Terriers are described by the American Kennel Club as
People familiar with this Group invariably comment on the distinctive terrier personality. These are feisty, energetic dogs whose sizes range from fairly small, as in the Norfolk, Cairn or West Highland White Terrier, to the grand Airedale Terrier. Terriers typically have little tolerance for other animals, including other dogs. Their ancestors were bred to hunt and kill vermin. Many continue to project the attitude that they're always eager for a spirited argument. Most terriers have wiry coats that require special grooming known as stripping in order to maintain a characteristic appearance. In general, they make engaging pets, but require owners with the determination to match their dogs' lively characters.
Specifics about Rat Terriers from the AKC site ...The Rat Terrier is a multipurpose companion dog that is capable of hunting rodents and vermin above and below ground as well as coursing small game. He is a sturdy, compact, small-to-medium sized parti-colored dog giving the appearance of elegance and athleticism. His short, smooth coat may come in any variation of pied patterning. Pied is described as comparatively large patches of one or more colors in combination with white. Acceptable colors, with or without "tan points", include the predominate black, or chocolate, red, apricot, blue, fawn, tan, or lemon.
A Look Back
An American breed, the Rat Terrier was created by immigrants using a mixture of crosses of old time Fox Terriers and other European Terriers common in the 19th century; the Old English White Terrier, Manchester Terrier, Bull Terrier, etc.; and later more Smooth Fox Terrier, Beagle, Toy Fox Terriers, Whippets and Italian Greyhounds. From 1910 through the "dust bowl" era of the 1930s, the Rat Terrier was one of the most common farm dogs, used for ratting, hunting varmints and other work.
Right Breed for You?
This loyal, active and playful breed is at its best as a member of its human family, but may be reserved with strangers. Intelligent and trainable, many Rat Terriers excel in Agility and Obedience, events which also serve as excellent exercise outlets. The breed sheds seasonally and requires brushing with a soft brush or rubber curry mitt.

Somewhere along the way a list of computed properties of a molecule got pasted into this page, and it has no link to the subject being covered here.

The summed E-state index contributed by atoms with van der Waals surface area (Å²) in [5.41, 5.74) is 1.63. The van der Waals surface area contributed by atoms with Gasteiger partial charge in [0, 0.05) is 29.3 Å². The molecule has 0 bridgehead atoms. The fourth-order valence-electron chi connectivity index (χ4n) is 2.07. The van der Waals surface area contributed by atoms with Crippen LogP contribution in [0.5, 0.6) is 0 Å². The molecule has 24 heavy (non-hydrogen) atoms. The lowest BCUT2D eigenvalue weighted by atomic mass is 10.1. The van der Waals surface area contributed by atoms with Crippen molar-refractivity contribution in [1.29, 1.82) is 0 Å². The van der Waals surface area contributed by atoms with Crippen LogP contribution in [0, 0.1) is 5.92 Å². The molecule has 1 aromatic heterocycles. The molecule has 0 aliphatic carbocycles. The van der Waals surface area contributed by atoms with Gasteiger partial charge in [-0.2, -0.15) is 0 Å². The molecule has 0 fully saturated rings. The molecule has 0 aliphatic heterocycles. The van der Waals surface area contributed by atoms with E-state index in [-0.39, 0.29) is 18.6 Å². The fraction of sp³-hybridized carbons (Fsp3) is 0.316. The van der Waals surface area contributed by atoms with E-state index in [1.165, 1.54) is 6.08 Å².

Bumble is sweet but headstrong, athletic but also at times clumsy (think bull in a china shop), full of attitude, and he will obey me when I reprimand him but not without "talking back". He makes me laugh as he tells me off while following my directions! He's my little rebel punk and I have fallen hopelessly in love with him.
This summer has been one of healing for both of us, and we have been very instrumental in each other's healing. I had a very difficult school year along with losing my Bear, and my spirit was depleted and my heart broken by the time June rolled around. Bumble has clearly been through some very difficult times as he journeyed from Kentucky to New York through the rescue system, and who knows what he went through before that - given some of his behaviors it couldn't have been good. Together we have helped each other get over past heart breaks, and to find peace and joy in the simple pleasures in life.
Rescuing an adult dog was not the easiest thing to do. There were moments really early on when I felt a bit of panic as I had a strange and therefor unpredictable dog living in my house. And Bumble does flash a dark side every once in a while which can be a little intimidating if you aren't ready for it. However, he has grown enormously as he has become more confident. His insecure behaviors have greatly diminished, and his secure behaviors are shining through. The Invisible Fence has been a miracle for him, and I would spend double if had to. It was worth every penny. Bum patrols the yard, keeping us safe from all things foreign, but he happily comes racing into my arms when I call him. If I could read his mind I know what he would be thinking: "I can't believe how freakin lucky I am!!!" and in my mind I am thinking the same thing.